MANILA–Citing that about 900 individuals in the Western Pacific region die daily due to road traffic accidents and mishaps, the World Health Organization (WHO) insisted that they can be prevented.
In a statement issued for the Global Road Safety Week, WHO Regional Director for the Western Pacific Dr. Shin Young-soo lamented how many lives were adversely affected by road accidents.
“Each one of these deaths is a tragedy that could and should have been prevented,” said Shin.
He added that even those who survive horrible crashes often end up with lifelong disability which then make them unable to work or care for themselves.
As a result, this can drain family budget and limit chances to be productive and achieve prosperity.
He further pointed out that road traffic injuries and deaths are not ‘accidents’ because they can be prevented.
He likewise cited that road traffic deaths and injuries can also cause burden to the national health systems and entail economic costs.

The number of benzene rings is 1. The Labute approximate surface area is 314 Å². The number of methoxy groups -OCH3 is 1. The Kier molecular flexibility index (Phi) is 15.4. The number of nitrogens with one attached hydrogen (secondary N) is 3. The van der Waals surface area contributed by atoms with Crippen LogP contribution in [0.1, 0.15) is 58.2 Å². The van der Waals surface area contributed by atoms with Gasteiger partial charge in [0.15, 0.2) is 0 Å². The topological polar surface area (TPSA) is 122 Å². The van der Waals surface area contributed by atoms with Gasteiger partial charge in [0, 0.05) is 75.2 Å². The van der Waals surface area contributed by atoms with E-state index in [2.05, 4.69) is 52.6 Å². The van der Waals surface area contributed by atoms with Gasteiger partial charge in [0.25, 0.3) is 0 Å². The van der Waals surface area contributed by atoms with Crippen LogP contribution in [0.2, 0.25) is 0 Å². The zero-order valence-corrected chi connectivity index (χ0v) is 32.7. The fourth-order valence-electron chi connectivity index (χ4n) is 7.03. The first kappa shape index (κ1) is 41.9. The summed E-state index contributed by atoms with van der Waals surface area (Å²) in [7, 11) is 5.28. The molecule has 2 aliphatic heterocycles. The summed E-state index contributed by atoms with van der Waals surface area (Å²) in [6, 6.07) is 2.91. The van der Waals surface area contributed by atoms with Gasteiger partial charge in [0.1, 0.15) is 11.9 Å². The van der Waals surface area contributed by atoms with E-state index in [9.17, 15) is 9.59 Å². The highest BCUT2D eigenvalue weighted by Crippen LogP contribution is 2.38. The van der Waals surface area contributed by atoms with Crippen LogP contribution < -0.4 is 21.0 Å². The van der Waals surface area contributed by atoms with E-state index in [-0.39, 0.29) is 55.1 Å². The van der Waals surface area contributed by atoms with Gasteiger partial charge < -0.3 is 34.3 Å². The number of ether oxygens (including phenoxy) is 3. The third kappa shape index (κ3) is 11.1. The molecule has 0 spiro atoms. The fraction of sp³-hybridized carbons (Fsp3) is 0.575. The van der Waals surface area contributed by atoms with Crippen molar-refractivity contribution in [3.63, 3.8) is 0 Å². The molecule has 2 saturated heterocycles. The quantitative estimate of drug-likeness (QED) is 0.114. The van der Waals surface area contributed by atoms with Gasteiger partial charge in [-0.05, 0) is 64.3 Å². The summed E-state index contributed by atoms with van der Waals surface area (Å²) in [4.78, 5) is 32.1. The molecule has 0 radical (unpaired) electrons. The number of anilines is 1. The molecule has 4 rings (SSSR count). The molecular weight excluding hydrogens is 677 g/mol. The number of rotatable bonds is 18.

“Road traffic injuries cost some low- and middle-income countries as much as five percent of their gross national product,” said Shin.
“Like other serious health issues, the poorest and most vulnerable are at greatest risk and the most affected by road traffic injuries,” said Shin.
In line with this, WHO called on all stakeholders to give importance on road safety by letting individual motorists and the government to be aware of their roles in preventing road accidents.
Among them are reminding motorists to slow down while on the road in order to avoid road traffic crashes.
“If every vehicle on every road slowed down even a little, there would be fewer crashes –and certainly fewer serious injuries and deaths,” Shin added.
The government on the other hand must impose better speed management policies in a bid to encourage more people to slow down.
The United Nations Global Road Safety Week is observed from May 8 to May 14.